And now I want to talk about the bones and the graveyard! The image you created of tiny bones reaching up from the basement is glorious! How do you feel discussing death? What was your understanding about death as a child? Did you hang out in graveyards as a teen?
L: I really like that concept of individuating. I think especially as children, we try to fit in more than we want to stand out, and I like that it’s ok for Evie to just be.
Thank you! The image of the grave and finger bones came to mind randomly, and I just had to write it down. Death is really prevalent in my writing—not so much the strict biological definition of death, but rather the irreversible ending of things. I suppose it’s because death is an end, but at the same time, it’s a ripple effect where so many other characters’ lives are touched. It’s in those ripples where I find a story. Death frequents my stories, but I like to think my focus is on life. As a child, I would keep myself awake at night thinking about how one day, I’d no longer have parents and one day, it’ll be the end of me too. That future was so far out but also so certain and I’d get into existential crises back in elementary school. It’s still something I think about and try to examine in writing, often with speculative elements which help render these abstract feelings more tangible. And I never hung out in graveyards for fun, haha. I did, however, see a lot of them in anime and manga that I consumed at a rapid pace as a teen.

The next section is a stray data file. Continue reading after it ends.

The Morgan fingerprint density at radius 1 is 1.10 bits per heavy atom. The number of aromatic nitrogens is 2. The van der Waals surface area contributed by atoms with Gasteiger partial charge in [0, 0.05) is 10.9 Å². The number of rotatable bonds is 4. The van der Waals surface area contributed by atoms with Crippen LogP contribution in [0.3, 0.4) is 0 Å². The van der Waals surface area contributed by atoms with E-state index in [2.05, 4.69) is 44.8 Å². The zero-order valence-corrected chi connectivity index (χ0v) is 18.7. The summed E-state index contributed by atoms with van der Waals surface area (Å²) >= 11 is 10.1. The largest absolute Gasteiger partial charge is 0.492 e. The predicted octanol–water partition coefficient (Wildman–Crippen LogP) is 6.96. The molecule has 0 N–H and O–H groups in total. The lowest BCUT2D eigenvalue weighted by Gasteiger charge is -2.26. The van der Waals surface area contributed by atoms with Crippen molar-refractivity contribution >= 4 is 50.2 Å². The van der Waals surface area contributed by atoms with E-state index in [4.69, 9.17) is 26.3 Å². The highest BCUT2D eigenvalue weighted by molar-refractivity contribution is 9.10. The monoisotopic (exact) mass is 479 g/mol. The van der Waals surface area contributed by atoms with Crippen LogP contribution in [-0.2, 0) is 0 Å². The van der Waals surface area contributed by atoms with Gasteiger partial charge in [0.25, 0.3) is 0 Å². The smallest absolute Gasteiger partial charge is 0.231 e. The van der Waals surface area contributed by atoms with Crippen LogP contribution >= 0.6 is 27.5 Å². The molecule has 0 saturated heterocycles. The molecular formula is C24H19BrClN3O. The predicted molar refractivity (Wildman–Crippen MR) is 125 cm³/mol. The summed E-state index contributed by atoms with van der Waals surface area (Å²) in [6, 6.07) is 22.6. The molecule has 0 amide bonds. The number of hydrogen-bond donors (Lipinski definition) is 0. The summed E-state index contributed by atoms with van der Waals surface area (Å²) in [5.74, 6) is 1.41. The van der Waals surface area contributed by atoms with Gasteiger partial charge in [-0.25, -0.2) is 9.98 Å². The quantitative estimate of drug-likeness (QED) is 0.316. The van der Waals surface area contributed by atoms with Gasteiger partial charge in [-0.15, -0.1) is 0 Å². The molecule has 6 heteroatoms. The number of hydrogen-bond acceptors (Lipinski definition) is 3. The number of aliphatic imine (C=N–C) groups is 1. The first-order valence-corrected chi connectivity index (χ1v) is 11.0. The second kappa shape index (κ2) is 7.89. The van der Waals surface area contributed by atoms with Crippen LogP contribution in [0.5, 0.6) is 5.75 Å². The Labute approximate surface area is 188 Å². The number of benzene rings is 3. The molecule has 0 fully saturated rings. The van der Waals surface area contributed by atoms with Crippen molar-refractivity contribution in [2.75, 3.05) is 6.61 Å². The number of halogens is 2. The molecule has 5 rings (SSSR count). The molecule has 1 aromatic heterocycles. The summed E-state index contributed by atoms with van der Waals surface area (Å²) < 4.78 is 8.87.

A common element I noticed in several of your pieces is mothers/motherhood. Why do you think you gravitate towards that subject?